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The COVID-19 death rate among people who got the Johnson & Johnson vaccine was more than double the rate of other vaccinated Americans during the Omicron wave, according to the latest CDC data.
During the week of Jan. 8, coronavirus-related deaths among Johnson & Johnson vaccine recipients reached more than five out of every 100,000 people, CBS News reported. For those who got the Pfizer or Moderna vaccines, the rate was around two deaths per 100,000 people.
Both numbers were a fraction of the rate of COVID-19 deaths for unvaccinated Americans, which was close to 20 per 100,000 people.
Among Americans who received a booster shot, those who first got a Johnson & Johnson shot had higher rates of COVID-19 deaths than those who started with doses of the Pfizer or Moderna vaccines, the CDC data shows.
At the same time, the rates of COVID-19 breakthrough cases were similar or lower for Johnson & Johnson vaccine recipients, compared to those who got the other vaccines.
“The CDC data adds to the growing body of evidence indicating the Johnson & Johnson vaccine provides durable protection against breakthrough infection and hospitalization,” Jake Sargent, a spokesperson for the company, told CBS News.
The data isn’t adjusted for a range of things that can affect direct comparisons between the vaccines, CBS News reported, such as other medical conditions or the time since vaccination.
Researchers are trying to understand the differences among the COVID-19 vaccines and how the immune response may vary in the real world over time. Although the Johnson & Johnson vaccine appeared to offer less protection during the Delta and Omicron waves, studies have suggested that the shot offers longer-lasting protection.
During the Delta wave, for instance, the Johnson & Johnson vaccine was 81% effective against hospitalizations for “at least 180 days after vaccination,” according to a study published in JAMA Network Open in mid-March. Other estimates have found that the strength of the Pfizer and Moderna vaccines appeared to wane sooner than the strength of the Johnson & Johnson vaccine.
“The J&J vaccine is different in that initially, the antibody responses are quite a bit lower than the mRNA vaccines. But those responses actually are maintained very well over time, even increase a little bit,” Dan Barouch, MD, director of the Center for Virology and Vaccine Research at Beth Israel Deaconess Medical Center, told CBS News.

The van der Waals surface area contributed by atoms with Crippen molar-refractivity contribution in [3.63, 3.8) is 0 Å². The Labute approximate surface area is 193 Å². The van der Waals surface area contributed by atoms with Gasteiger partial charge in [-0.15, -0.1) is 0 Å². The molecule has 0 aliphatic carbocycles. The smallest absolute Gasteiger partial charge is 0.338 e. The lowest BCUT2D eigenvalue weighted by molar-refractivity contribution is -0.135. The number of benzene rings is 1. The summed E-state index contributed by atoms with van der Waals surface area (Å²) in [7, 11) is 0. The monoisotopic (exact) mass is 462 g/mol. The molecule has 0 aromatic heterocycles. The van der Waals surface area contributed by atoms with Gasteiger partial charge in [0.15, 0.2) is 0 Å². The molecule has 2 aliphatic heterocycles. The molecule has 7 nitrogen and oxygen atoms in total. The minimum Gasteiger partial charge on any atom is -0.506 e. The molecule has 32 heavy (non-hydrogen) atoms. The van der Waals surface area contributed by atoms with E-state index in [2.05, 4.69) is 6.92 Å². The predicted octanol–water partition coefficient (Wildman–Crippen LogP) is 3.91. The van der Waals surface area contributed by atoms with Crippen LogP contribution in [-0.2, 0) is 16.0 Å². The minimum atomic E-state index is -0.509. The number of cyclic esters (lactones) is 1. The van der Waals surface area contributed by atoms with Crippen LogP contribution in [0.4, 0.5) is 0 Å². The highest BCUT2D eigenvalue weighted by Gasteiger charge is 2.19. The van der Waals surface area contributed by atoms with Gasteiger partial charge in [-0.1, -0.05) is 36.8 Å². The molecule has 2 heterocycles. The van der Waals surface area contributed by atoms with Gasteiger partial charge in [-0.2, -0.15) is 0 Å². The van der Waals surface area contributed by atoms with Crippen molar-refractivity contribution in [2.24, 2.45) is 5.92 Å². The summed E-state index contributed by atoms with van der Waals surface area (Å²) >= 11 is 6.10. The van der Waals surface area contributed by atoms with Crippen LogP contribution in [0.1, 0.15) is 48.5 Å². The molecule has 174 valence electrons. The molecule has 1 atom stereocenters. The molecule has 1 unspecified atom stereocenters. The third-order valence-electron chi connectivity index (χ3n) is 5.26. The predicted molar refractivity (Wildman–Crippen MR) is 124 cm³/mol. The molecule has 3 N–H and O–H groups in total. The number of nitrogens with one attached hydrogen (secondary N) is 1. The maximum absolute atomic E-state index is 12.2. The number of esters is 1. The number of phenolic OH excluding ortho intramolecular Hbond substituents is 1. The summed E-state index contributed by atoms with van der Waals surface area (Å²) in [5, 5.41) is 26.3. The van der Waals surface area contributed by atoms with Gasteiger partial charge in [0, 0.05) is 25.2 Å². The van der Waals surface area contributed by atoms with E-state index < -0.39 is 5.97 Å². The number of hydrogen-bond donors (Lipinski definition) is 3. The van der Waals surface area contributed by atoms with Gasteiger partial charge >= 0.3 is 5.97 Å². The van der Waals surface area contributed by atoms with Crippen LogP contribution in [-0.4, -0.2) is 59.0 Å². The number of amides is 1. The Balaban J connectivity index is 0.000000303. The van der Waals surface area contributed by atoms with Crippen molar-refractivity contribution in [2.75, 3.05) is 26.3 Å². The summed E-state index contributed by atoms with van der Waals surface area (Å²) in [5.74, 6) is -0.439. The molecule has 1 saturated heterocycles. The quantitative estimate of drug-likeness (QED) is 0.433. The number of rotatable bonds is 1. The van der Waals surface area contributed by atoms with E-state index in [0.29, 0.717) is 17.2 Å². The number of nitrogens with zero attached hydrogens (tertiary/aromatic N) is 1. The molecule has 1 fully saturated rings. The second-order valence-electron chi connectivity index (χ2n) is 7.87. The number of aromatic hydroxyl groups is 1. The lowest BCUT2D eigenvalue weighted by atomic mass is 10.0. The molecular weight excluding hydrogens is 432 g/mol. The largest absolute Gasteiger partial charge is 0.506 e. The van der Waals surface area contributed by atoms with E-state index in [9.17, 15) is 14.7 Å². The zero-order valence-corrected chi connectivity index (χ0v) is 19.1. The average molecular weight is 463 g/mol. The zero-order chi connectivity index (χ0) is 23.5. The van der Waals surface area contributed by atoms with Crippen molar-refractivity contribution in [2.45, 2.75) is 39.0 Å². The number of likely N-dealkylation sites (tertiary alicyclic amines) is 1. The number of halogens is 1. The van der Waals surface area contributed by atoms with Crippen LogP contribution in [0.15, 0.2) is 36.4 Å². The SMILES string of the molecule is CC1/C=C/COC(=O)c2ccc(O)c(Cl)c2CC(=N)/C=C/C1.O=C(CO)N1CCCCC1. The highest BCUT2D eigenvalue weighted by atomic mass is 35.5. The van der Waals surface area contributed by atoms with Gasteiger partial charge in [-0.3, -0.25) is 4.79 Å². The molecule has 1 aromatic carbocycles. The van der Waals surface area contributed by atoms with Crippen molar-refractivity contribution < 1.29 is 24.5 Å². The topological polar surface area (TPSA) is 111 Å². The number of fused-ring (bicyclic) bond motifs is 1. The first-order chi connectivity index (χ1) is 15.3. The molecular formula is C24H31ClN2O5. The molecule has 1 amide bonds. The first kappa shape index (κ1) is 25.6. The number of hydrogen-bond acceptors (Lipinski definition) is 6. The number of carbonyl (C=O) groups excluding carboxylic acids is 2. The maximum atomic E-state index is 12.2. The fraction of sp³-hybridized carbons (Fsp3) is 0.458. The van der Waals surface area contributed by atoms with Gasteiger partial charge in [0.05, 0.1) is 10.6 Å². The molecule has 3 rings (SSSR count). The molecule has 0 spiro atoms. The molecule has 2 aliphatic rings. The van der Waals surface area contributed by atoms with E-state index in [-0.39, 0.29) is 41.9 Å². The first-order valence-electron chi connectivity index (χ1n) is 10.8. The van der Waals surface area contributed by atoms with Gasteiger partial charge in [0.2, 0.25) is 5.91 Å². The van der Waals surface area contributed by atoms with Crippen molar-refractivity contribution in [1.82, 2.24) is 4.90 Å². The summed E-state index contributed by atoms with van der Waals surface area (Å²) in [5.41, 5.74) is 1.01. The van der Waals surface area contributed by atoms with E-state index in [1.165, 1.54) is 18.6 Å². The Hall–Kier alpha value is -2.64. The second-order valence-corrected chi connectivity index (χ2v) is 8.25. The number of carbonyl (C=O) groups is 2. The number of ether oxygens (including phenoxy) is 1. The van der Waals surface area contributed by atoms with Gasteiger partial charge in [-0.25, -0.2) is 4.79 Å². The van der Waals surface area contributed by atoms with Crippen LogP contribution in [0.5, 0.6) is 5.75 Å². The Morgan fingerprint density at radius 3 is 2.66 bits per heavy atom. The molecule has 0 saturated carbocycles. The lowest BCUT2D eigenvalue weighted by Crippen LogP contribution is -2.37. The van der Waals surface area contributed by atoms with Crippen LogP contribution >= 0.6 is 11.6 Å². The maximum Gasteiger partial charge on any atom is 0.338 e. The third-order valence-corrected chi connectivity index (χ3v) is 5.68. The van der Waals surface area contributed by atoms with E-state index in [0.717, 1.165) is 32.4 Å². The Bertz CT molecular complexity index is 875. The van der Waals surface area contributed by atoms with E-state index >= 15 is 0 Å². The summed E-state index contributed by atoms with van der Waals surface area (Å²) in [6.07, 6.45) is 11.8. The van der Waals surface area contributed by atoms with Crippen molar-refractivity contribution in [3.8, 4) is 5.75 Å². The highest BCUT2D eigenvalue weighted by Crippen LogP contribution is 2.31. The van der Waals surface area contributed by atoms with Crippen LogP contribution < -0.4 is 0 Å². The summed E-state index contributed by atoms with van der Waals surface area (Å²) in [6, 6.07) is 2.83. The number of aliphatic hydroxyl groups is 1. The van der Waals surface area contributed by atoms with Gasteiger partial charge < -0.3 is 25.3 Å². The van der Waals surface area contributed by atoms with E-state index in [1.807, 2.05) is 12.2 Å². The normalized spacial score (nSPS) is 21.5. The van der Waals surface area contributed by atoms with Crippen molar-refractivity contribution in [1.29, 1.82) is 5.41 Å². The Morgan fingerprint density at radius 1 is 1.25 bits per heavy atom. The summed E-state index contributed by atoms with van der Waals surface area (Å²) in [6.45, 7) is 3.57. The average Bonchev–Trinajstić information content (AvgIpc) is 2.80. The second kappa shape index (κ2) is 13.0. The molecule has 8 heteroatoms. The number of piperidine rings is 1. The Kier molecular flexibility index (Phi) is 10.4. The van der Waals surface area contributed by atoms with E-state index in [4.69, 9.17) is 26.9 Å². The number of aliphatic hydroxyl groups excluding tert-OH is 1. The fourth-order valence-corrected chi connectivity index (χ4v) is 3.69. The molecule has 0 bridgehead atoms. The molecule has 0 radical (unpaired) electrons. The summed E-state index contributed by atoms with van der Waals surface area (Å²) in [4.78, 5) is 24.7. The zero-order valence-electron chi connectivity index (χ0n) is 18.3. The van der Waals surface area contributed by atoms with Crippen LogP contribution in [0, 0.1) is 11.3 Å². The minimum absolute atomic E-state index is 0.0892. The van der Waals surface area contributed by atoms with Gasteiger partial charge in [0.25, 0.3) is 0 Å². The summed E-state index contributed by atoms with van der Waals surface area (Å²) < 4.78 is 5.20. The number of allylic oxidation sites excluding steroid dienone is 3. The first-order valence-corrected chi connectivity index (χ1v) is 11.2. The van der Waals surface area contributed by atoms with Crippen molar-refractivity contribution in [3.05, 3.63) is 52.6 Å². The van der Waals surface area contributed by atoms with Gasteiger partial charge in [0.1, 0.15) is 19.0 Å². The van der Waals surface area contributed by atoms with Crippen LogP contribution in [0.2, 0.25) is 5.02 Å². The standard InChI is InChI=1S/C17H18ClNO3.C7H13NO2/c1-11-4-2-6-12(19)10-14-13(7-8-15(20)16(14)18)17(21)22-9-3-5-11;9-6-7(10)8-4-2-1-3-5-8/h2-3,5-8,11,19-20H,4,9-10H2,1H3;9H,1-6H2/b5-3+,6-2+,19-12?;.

In December 2021, Johnson & Johnson published research from Barouch’s team, which showed that people who received its booster shot had higher antibody levels after 4 weeks, compared to those who only received the Pfizer shot. The study also found that the vaccine generated larger increases in T cells as part of the immune response.
“The T-cell responses appear to be less dependent on the variants,” Barouch said. “So that T-cell response probably has a particularly important role in protecting against severe disease, probably with variants that largely escape antibodies.”
Few studies have been able to directly measure and compare the immune responses of the different vaccines, including the early response of neutralizing antibodies and the long-lasting response of T cells and B cells.
“The only way to really compare immune responses to different vaccines is to really do them all in the same lab, at the same lab truly head-to-head. We can’t compare a Pfizer clinical trial paper with the Moderna clinical trial paper with the J&J clinical trial paper,” Shane Crotty, PhD, a professor at the La Jolla Institute for Immunology, told CBS News.
This month, Crotty’s research team released a preprint study, which hasn’t yet been peer-reviewed, that looked at the immune responses triggered by the first shots of the Johnson & Johnson, Moderna, Pfizer, and Novavax vaccines after 6 months. They found that the Johnson & Johnson vaccine “was not the strongest immunogen by any measurement,” but its T-cell, B-cell, and antibody responses were “relatively stable” over 6 months.
The FDA and its vaccine advisory group will meet next week to discuss extra booster doses, as well as the process for selecting COVID-19 vaccine strains to address current and emerging variants.
Créditos: Comité científico Covid